Table 1

Relative mRNA levels of the different over-expressed ABZ genes during exponential growth on glucose

Gene/origin

Background

S288c

AWRI1631

QA23

ABZ1

0.2 ± 0.0

NA

12 ± 3

60 ± 12

ABZ2

0.5 ± 0.1

175 ± 44

201 ± 28a/16 ± 4b

119 ± 0

NA not applicable

a ABZ2 AWRI1631½

b ABZ2 AWRI1631full

Finally, relating ligand binding sites to the mutations in amino acid sequences of the different ABZ genes could allow conclusions towards enzyme functionality to be drawn (Additional file 1) and may explain the greatly improved performance of certain genes.

In silico analysis of carbon-source composition leads to enhanced pABA production in vivo

During characterization experiments of the PABA strains it could be observed that the production of pABA was higher later in the fermentation, when glucose was depleted and glycerol & ethanol were reassimilated (cf. “In vivo restrictions of carbon-source utilization and impact on aromatic product spectrum” section). To understand this phenotype in silico modelling was used: Elementary mode analysis was performed [29], in order to compare biomass and product carbon-yields on the substrates glucose, glycerol, ethanol and glycerol + ethanol. The achievable maximum carbon yield for pABA from ethanol is generally lower than from glucose or glycerol, while glycerol allows a higher theoretical pABA yield than glucose (Table 2; cf. Additional file 2 for distribution of elementary flux modes). The highest possible carbon yield for pABA with and without biomass formation, can be achieved in silico from a combination of glycerol and ethanol as feed, which may explain our experimental observation of high pABA formation in the second fermentation phase when reutilization of ethanol and/or glycerol occurs.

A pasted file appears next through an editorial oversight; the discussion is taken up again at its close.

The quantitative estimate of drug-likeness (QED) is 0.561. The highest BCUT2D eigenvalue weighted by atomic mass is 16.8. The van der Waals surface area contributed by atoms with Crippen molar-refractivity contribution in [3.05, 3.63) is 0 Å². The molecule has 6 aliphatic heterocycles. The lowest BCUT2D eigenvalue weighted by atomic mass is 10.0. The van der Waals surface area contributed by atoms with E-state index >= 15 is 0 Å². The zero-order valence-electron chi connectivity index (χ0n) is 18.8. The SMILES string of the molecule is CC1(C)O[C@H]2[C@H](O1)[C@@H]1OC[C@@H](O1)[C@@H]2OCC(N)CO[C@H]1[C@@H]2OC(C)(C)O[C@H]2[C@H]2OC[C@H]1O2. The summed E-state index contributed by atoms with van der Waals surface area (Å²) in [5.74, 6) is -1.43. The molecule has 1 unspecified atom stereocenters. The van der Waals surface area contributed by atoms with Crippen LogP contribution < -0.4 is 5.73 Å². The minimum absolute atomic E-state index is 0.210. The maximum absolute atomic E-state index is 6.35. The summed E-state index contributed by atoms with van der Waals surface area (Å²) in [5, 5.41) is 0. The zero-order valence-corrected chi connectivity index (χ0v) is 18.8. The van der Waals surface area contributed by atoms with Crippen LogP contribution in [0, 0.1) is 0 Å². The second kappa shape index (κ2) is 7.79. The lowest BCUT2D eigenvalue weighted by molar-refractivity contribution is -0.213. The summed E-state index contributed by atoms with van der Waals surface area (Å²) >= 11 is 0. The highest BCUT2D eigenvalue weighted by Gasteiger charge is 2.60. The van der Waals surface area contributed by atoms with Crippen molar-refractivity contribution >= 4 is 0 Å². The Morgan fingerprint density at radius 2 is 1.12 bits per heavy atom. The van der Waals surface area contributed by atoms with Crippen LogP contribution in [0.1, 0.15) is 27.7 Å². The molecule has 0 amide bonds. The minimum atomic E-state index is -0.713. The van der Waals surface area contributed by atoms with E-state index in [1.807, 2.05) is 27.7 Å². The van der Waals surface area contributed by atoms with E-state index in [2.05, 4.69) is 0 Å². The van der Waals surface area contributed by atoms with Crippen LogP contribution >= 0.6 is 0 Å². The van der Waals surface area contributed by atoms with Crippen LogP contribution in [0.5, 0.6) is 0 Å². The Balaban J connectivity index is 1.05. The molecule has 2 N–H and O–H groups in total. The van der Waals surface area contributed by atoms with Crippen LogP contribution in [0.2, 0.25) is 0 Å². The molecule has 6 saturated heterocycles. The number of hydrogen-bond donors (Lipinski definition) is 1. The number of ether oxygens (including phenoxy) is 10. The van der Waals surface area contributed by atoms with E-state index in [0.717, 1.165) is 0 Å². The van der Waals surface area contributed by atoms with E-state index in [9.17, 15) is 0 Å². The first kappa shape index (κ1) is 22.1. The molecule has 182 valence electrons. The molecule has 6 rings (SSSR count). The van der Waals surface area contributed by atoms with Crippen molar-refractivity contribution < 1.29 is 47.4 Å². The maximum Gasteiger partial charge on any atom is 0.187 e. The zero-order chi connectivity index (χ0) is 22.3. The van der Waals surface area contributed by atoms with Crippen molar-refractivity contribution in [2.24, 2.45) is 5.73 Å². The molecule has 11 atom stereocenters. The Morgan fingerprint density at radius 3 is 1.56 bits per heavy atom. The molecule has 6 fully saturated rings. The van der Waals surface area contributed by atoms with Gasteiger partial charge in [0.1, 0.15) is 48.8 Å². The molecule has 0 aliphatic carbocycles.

Table 2

Theoretical maximum product carbon yields using different substrates

Substrate

Glucose

Ethanol

Glycerol

Glycerol + ethanol

Maximum pABA yield (%)

84

75

90

92

Maximum pABA yield with biomass (%)

81

50

86

87

The analysis of the product carbon yields from all elementary modes on GLY/ETH-feed allowed the determination of an ideal ratio between glycerol and ethanol. Figure 4 shows that the majority of feasible flux distributions feature a GLY:ETH ratio lower than 10, while the highest product yields are obtained with GLY:ETH ratios between 0.5 and 2 (magnified area in Fig. 4).
Fig. 4

Distribution of pABA yields in dependence of the glycerol to ethanol ratio in elementary flux modes in a window with a GLY:ETH ratio ≤100 [C-mol/C-mol]. Each point in the chart corresponds to the specific product carbon yields [%] and substrate ratio of the respective elementary flux mode. The insert at the bottom right corner is a magnification of the area in the top left corner where the modes with the highest yields are located